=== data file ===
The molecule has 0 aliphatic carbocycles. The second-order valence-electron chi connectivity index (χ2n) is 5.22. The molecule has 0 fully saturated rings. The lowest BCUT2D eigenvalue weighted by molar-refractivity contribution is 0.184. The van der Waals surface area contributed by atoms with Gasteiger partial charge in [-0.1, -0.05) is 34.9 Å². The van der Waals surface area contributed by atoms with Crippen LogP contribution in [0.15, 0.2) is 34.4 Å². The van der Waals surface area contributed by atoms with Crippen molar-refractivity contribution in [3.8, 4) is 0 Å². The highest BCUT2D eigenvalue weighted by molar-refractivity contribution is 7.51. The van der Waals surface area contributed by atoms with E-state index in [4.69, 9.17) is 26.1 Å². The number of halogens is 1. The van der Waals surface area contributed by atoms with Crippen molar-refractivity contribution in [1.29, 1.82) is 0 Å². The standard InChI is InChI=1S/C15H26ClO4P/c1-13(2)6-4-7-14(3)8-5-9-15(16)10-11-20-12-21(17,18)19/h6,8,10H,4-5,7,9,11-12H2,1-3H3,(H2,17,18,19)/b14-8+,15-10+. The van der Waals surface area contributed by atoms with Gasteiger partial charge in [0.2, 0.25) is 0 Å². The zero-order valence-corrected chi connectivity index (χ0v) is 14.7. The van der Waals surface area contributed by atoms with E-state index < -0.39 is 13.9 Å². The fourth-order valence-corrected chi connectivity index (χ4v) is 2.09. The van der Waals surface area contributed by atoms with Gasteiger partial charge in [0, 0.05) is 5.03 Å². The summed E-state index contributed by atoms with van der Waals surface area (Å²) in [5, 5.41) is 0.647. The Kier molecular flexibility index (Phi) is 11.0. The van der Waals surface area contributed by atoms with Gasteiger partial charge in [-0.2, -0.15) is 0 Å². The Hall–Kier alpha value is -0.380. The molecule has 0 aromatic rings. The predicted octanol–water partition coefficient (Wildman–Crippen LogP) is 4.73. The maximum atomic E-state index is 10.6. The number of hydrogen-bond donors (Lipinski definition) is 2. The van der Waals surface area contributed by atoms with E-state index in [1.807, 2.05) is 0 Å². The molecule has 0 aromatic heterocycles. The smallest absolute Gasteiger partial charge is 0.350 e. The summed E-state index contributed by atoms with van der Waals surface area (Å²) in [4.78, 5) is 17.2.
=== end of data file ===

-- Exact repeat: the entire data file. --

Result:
The molecule has 0 aliphatic carbocycles. The second-order valence-electron chi connectivity index (χ2n) is 5.22. The molecule has 0 fully saturated rings. The lowest BCUT2D eigenvalue weighted by molar-refractivity contribution is 0.184. The van der Waals surface area contributed by atoms with Gasteiger partial charge in [-0.1, -0.05) is 34.9 Å². The van der Waals surface area contributed by atoms with Crippen LogP contribution in [0.15, 0.2) is 34.4 Å². The van der Waals surface area contributed by atoms with Crippen molar-refractivity contribution in [3.8, 4) is 0 Å². The highest BCUT2D eigenvalue weighted by molar-refractivity contribution is 7.51. The van der Waals surface area contributed by atoms with E-state index in [4.69, 9.17) is 26.1 Å². The number of halogens is 1. The van der Waals surface area contributed by atoms with Crippen molar-refractivity contribution in [1.29, 1.82) is 0 Å². The standard InChI is InChI=1S/C15H26ClO4P/c1-13(2)6-4-7-14(3)8-5-9-15(16)10-11-20-12-21(17,18)19/h6,8,10H,4-5,7,9,11-12H2,1-3H3,(H2,17,18,19)/b14-8+,15-10+. The van der Waals surface area contributed by atoms with Gasteiger partial charge in [0.2, 0.25) is 0 Å². The zero-order valence-corrected chi connectivity index (χ0v) is 14.7. The van der Waals surface area contributed by atoms with E-state index < -0.39 is 13.9 Å². The fourth-order valence-corrected chi connectivity index (χ4v) is 2.09. The van der Waals surface area contributed by atoms with Gasteiger partial charge in [0, 0.05) is 5.03 Å². The summed E-state index contributed by atoms with van der Waals surface area (Å²) in [5, 5.41) is 0.647. The Kier molecular flexibility index (Phi) is 11.0. The van der Waals surface area contributed by atoms with Gasteiger partial charge in [-0.2, -0.15) is 0 Å². The Hall–Kier alpha value is -0.380. The molecule has 0 aromatic rings. The predicted octanol–water partition coefficient (Wildman–Crippen LogP) is 4.73. The maximum atomic E-state index is 10.6. The number of hydrogen-bond donors (Lipinski definition) is 2. The van der Waals surface area contributed by atoms with E-state index in [1.807, 2.05) is 0 Å². The molecule has 0 aromatic heterocycles. The smallest absolute Gasteiger partial charge is 0.350 e. The summed E-state index contributed by atoms with van der Waals surface area (Å²) in [4.78, 5) is 17.2.